Referring to FIGS. 9, 10 and 11, various alternate embodiments of the present invention are disclosed. In FIG. 9, an alternate embodiment of the changer is disclosed wherein an alternate discharge hopper 17 is utilized in place of the previously discussed discharge hopper 13. In FIG. 9, the discharge hopper 17 which may be substantially similar to discharge hopper 13 of FIGS. 1 through 8, is illustrated coupled to the housing of the changer. The remainder of the changer illustrated in FIG. 9 may be substantially similar to the changer of FIG. 1 through 8 except that no elevator 20 is utilized in this embodiment. The upper edges of the discharge hopper 17 are located along the horizontal path of a cassette being pushed by a pusher 10, while the main body of hopper 17 is below the path. Pusher l0 pushes the cassette from plate and the cassette falls into discharge hopper 17 as illustrated by cassettes 16f and 16g. Thus, in this embodiment the discharge hopper does not require an elevator. As is obvious, the cassettes cannotreadily be removed from hopper 17 in the order in which they are dropped into the discharge hopper.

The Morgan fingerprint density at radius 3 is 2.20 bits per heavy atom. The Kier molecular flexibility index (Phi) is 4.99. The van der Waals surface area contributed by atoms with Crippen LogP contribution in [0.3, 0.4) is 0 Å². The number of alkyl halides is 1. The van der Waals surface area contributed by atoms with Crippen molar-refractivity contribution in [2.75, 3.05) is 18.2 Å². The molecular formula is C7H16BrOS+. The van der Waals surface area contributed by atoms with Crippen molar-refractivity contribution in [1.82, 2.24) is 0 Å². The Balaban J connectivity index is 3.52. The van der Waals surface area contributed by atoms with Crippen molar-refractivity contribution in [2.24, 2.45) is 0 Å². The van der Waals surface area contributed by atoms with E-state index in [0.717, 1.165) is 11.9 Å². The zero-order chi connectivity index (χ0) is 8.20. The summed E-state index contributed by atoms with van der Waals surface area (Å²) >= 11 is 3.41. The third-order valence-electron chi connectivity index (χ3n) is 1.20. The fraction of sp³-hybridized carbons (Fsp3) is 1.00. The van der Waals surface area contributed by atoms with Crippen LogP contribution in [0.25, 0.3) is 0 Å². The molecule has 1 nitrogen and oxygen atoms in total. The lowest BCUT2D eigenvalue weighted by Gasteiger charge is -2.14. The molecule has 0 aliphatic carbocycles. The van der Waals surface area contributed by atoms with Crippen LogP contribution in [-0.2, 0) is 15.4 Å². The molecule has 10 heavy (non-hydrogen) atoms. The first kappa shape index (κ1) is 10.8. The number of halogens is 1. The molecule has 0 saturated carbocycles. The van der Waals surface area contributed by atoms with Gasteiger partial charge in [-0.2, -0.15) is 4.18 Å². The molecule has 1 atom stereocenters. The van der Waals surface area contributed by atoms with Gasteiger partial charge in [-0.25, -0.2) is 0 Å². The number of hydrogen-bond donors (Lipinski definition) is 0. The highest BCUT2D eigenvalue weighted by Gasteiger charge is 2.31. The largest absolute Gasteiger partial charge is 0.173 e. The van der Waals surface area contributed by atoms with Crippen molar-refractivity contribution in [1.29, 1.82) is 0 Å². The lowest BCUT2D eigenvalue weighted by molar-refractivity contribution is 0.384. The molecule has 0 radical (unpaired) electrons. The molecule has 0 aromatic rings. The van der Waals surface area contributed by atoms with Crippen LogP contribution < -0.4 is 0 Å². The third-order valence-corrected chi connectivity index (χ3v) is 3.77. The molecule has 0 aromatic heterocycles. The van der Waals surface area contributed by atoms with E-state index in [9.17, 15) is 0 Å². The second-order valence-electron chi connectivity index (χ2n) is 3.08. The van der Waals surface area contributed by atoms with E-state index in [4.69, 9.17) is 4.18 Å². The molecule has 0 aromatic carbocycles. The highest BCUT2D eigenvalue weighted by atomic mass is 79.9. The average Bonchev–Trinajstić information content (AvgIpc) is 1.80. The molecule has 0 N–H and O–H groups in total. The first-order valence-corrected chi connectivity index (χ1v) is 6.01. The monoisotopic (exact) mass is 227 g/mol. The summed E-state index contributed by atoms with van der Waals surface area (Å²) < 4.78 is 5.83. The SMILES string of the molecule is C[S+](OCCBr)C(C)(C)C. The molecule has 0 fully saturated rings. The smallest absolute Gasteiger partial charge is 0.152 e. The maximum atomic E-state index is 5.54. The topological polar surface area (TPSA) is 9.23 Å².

In FIGS. 10 and 11, two additional embodiments of the present invention are disclosed wherein two discharge hoppers are utilized with each embodiment. In FIG. 10, dischage hoppers 107 and 108 are illustrated. The changer previously described in conjunction with 8 FIGS. 1 through 8 may be utilized with several minor changes for the embodiment illustrated in FIG. 10. Only the input hopper 106 which may be similar to the previously described input hopper 12 and the discharge hopper 107 which may be similar to the discharge hopperl3 of the changer illustrated in FIGS. 1 through 8 are illustrated in FIG. 10 for the sake of clarity Discharge hopper 108 may be similar to discharge hopper 17 of FIG. 9. I-Iopper 107 is located adjacent to the path of acassette being pushed by the pusher. One change required to utilize this embodiment is that the elevator 20 of the embodiment of FIGS. 1 through 8 be adaptable for movement independent of the pusher 10. That is, are be provided for driving elevator 20 independent of the pusher 10. Commonly known electrical or mechanical means may be used; for example, an electric motor may be used to drive shaft 87 independently of pulley 58 (FIG. 2). Thus, when a cassette is pushed beneath hopper 107, it may be selectively lifted into discharge hopper 107 by the elevator or it may be alternatively left on the elevator. A solenoid 109 is utilized to activate the L-shaped lever arm 110 which is pivotally coupled at point 111 to the changer. When the solenoid is operated, lever arm 1 10 moves in the direction indicated by arrow 112. As this occurs, a cassette beneath hopper 107 is urged in the direction indicated by arrow 113 and forced into discharge hopper 108. Thus, by utilizing this embodiment, a cassette which is removed from the tape recorder may be selectively placed within discharge hopper 107 or 108. This is accomplished by controlling the movement of the elevator which if actuated, places a cassette in hopper 107 and alternativerly by not actuating the elevator and by actuating solenoid 109, a cassette may be placed into hopper 108. In numerous commerical application,